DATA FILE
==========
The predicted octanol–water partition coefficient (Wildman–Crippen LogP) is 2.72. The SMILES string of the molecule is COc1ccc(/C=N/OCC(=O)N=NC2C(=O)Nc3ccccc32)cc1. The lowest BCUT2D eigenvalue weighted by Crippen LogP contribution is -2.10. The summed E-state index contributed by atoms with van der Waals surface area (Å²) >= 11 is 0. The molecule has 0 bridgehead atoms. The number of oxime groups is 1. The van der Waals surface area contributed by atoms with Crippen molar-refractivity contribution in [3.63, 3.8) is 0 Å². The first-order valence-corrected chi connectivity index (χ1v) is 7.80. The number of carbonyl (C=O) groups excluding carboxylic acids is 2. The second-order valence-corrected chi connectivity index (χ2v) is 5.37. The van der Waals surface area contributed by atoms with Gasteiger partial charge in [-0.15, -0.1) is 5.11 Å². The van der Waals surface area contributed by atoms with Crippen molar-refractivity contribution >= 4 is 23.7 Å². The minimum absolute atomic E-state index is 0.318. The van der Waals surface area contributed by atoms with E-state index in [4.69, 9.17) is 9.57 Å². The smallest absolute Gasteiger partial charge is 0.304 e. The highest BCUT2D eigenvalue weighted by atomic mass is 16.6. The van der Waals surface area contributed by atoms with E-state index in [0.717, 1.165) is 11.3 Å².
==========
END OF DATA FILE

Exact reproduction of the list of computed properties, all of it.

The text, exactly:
The predicted octanol–water partition coefficient (Wildman–Crippen LogP) is 2.72. The SMILES string of the molecule is COc1ccc(/C=N/OCC(=O)N=NC2C(=O)Nc3ccccc32)cc1. The lowest BCUT2D eigenvalue weighted by Crippen LogP contribution is -2.10. The summed E-state index contributed by atoms with van der Waals surface area (Å²) >= 11 is 0. The molecule has 0 bridgehead atoms. The number of oxime groups is 1. The van der Waals surface area contributed by atoms with Crippen molar-refractivity contribution in [3.63, 3.8) is 0 Å². The first-order valence-corrected chi connectivity index (χ1v) is 7.80. The number of carbonyl (C=O) groups excluding carboxylic acids is 2. The second-order valence-corrected chi connectivity index (χ2v) is 5.37. The van der Waals surface area contributed by atoms with Gasteiger partial charge in [-0.15, -0.1) is 5.11 Å². The van der Waals surface area contributed by atoms with Crippen molar-refractivity contribution >= 4 is 23.7 Å². The minimum absolute atomic E-state index is 0.318. The van der Waals surface area contributed by atoms with E-state index in [4.69, 9.17) is 9.57 Å². The smallest absolute Gasteiger partial charge is 0.304 e. The highest BCUT2D eigenvalue weighted by atomic mass is 16.6. The van der Waals surface area contributed by atoms with E-state index in [0.717, 1.165) is 11.3 Å².